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Homework Help: Need help with these Derivatives

  1. Jul 29, 2010 #1

    jgens

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    1. The problem statement, all variables and given/known data

    If [itex]f[/itex] is differentiable at [itex]a[/itex], prove the following:
    [tex]\lim_{h,k \to 0^+} \frac{f(a+h)-f(a-k)}{h+k} = f'(a)[/tex]

    2. Relevant equations

    N/A

    3. The attempt at a solution

    At the moment, I don't have a complete proof worked out, but I was wondering if someone could comment on the validity of this reasoning . . .

    Clearly, for every [itex]\varepsilon > 0[/itex], there exists a [itex]\delta_1 > 0[/itex] such that if [itex]0 < k < \delta_1[/itex] then . . .

    [tex]\left|\frac{f(a+h)-f(a-k)}{h+k} - \frac{f(a+h) - f(a)}{h} \right| < \frac{\varepsilon}{2}[/tex]*​

    Moreover, for this same [itex]\varepsilon[/itex], there must be some other number [itex]\delta_2 > 0[/itex] such that whenever [itex]0 < h < \delta_2[/itex], it follows that . . .

    [tex]\left|\frac{f(a+h)-f(a)}{h} - f'(a) \right| < \frac{\varepsilon}{2}[/tex]​

    From this, so long as [itex]0 < k < \delta_1[/itex] and [itex]0 < h < \delta_2[/itex], we have

    [tex]\left|\frac{f(a+h)-f(a-k)}{h+k} - f'(a) \right| < \varepsilon[/tex]​

    as desired.

    *I realize that this is the point that really needs some work, but I think that it should be a trivial (albeit potentially long-winded) exercise to find the proper [itex]\delta[/itex].
     
  2. jcsd
  3. Jul 30, 2010 #2
    Re: Derivatives

    Looks fine, just remamber that the first inequality with given [tex]\delta_1[/tex] must hold for all [tex]0 < h <\delta_2[/tex].
     
  4. Jul 30, 2010 #3

    jgens

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    Re: Derivatives

    Well, the first inequality should hold for any arbitrary h > 0, so I should have my bases covered. Thanks! I'll work on finding a proper [itex]\delta[/itex] now.
     
  5. Jul 30, 2010 #4
    Re: Derivatives

    Since we don't have any global assumptions on f, I don't think it's possible to find [tex]\delta[/tex] for arbitrary h. If, for example, for some h>0 function
    [tex]\phi_h(k)=\frac{f(a+h)-f(a-k)}{h+k}[/tex]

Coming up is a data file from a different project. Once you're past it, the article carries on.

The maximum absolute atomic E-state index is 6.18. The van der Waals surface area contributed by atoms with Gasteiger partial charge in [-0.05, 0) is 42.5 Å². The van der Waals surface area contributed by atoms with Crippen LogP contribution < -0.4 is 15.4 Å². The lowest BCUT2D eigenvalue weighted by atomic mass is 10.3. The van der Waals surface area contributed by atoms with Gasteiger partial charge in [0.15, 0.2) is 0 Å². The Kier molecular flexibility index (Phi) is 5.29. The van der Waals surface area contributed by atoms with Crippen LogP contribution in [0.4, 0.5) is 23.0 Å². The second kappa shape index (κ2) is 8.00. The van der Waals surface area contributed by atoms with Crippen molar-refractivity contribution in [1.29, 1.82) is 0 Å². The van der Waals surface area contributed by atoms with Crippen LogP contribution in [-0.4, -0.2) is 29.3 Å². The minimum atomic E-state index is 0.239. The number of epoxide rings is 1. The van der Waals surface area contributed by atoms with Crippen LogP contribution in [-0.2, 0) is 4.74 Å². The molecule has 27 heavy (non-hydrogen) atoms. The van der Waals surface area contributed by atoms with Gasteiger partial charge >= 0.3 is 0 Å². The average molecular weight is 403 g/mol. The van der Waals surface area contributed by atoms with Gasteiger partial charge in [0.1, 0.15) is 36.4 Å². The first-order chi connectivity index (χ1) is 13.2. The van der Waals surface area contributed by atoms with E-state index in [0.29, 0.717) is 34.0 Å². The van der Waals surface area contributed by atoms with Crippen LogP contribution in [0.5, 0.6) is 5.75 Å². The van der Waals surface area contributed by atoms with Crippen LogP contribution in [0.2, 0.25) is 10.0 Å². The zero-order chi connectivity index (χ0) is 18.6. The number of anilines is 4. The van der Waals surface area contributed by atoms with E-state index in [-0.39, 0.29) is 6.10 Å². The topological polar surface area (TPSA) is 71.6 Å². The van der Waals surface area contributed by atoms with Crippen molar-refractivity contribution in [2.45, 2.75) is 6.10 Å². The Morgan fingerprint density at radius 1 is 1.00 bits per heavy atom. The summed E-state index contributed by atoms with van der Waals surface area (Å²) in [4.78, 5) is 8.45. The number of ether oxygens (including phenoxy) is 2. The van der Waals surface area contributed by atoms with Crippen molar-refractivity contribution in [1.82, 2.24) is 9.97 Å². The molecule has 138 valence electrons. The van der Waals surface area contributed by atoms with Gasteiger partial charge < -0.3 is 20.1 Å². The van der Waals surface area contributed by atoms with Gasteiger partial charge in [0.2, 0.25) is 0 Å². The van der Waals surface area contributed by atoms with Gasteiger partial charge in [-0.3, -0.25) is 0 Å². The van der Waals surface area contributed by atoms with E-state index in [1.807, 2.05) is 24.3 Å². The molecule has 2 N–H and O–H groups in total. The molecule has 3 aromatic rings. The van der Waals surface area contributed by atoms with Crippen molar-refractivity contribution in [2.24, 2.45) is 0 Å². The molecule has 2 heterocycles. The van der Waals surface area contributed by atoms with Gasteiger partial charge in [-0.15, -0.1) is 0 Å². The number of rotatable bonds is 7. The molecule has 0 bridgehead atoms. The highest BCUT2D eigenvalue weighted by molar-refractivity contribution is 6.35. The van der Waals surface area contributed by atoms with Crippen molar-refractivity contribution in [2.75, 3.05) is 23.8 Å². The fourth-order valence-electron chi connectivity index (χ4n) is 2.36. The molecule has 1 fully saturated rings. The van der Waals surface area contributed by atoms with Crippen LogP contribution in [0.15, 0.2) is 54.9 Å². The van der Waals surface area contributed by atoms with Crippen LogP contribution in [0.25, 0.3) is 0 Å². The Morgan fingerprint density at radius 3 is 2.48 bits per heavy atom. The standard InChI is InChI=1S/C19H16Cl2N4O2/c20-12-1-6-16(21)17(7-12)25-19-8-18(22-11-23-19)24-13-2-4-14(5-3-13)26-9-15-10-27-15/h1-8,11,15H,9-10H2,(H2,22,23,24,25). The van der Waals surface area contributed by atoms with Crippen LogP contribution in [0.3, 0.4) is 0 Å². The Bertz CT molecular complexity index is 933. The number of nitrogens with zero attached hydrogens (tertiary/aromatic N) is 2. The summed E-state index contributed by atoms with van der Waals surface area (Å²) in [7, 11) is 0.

is discontinuous at 0, it's hopeless.
     
  6. Jul 30, 2010 #5

    jgens

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    Re: Derivatives

    Well, I'm working on my phone right now, so I'm not sure if this is correct, but here are my thoughts. For every [itex]\varepsilon > 0[/itex], it's clearly possible to find a [itex]\delta_1 > 0[/itex] such that if [itex]0 < h < \delta_1[/itex], then the second inequality holds. Based on this choice of [itex]h[/itex] and the continuity of [itex]f[/itex] at [itex]a[/itex], it's then possible to choose a [itex]\delta_2 > 0[/itex] such that if [itex]0 < k < \delta_2[/itex], then the second inequality holds. This would show that for every number [itex]\varepsilon > 0[/itex], it's possible to find the necessary two numbers [itex]\delta > 0[/itex] for the final inequality to hold. However, looking through this, the dependence of [itex]\delta_2[/itex] on h seems like it might be problematic. Ugh :(

    Edit: I'm fairly certain that it's possible to find the necessary [itex]\delta[/itex]s that I allude to in this post; it's just is the second one's reliance on h problematic or is it a non-issue.
     
  7. Jul 30, 2010 #6

    jgens

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    Re: Derivatives

    Thanks! I'll try to post a fully worked out proof later tonight when I have access to a computer. If you don't mind, could you explain why the delta with dependence on h is problematic? I understand why it's certainly problematic if the delta is dependent on the same variable it's placing a bound on, but I can't figure it out exactly when it's dependent on a different variable. Thanks again!
     
  8. Jul 30, 2010 #7

    jgens

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    Re: Derivatives

    I would probably be able to replace delta 2's dependence on h with a dependence on delta 1. I'm not sure if this makes the situation any better, but I could really use some help here. Thanks.
     
  9. Jul 30, 2010 #8
    Re: Derivatives

    Sorry for deleting that post. Dependence is indeed problematic because of the definition of double limit, but I realised I made a critical mistake in my solution. I'll think about and post if I find anything useful. Good luck!
     
  10. Jul 30, 2010 #9

    Dick

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    Re: Derivatives